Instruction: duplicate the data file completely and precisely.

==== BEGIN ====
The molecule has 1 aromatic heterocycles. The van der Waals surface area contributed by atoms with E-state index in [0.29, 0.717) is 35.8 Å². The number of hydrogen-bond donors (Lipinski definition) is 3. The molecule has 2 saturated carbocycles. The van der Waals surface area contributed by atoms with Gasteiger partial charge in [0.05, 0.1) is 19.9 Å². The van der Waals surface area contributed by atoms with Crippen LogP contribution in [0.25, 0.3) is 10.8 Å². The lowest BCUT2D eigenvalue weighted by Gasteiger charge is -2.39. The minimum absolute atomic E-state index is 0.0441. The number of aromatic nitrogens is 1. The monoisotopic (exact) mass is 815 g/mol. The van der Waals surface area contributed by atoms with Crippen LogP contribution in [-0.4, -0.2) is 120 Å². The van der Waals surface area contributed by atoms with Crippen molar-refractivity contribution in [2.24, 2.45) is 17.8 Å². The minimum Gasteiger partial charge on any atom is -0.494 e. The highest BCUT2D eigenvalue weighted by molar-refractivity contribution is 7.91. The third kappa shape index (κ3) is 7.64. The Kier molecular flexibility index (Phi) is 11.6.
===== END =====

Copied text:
The molecule has 1 aromatic heterocycles. The van der Waals surface area contributed by atoms with E-state index in [0.29, 0.717) is 35.8 Å². The number of hydrogen-bond donors (Lipinski definition) is 3. The molecule has 2 saturated carbocycles. The van der Waals surface area contributed by atoms with Gasteiger partial charge in [0.05, 0.1) is 19.9 Å². The van der Waals surface area contributed by atoms with Crippen LogP contribution in [0.25, 0.3) is 10.8 Å². The lowest BCUT2D eigenvalue weighted by Gasteiger charge is -2.39. The minimum absolute atomic E-state index is 0.0441. The number of aromatic nitrogens is 1. The monoisotopic (exact) mass is 815 g/mol. The van der Waals surface area contributed by atoms with Crippen LogP contribution in [-0.4, -0.2) is 120 Å². The van der Waals surface area contributed by atoms with Crippen molar-refractivity contribution in [2.24, 2.45) is 17.8 Å². The minimum Gasteiger partial charge on any atom is -0.494 e. The highest BCUT2D eigenvalue weighted by molar-refractivity contribution is 7.91. The third kappa shape index (κ3) is 7.64. The Kier molecular flexibility index (Phi) is 11.6.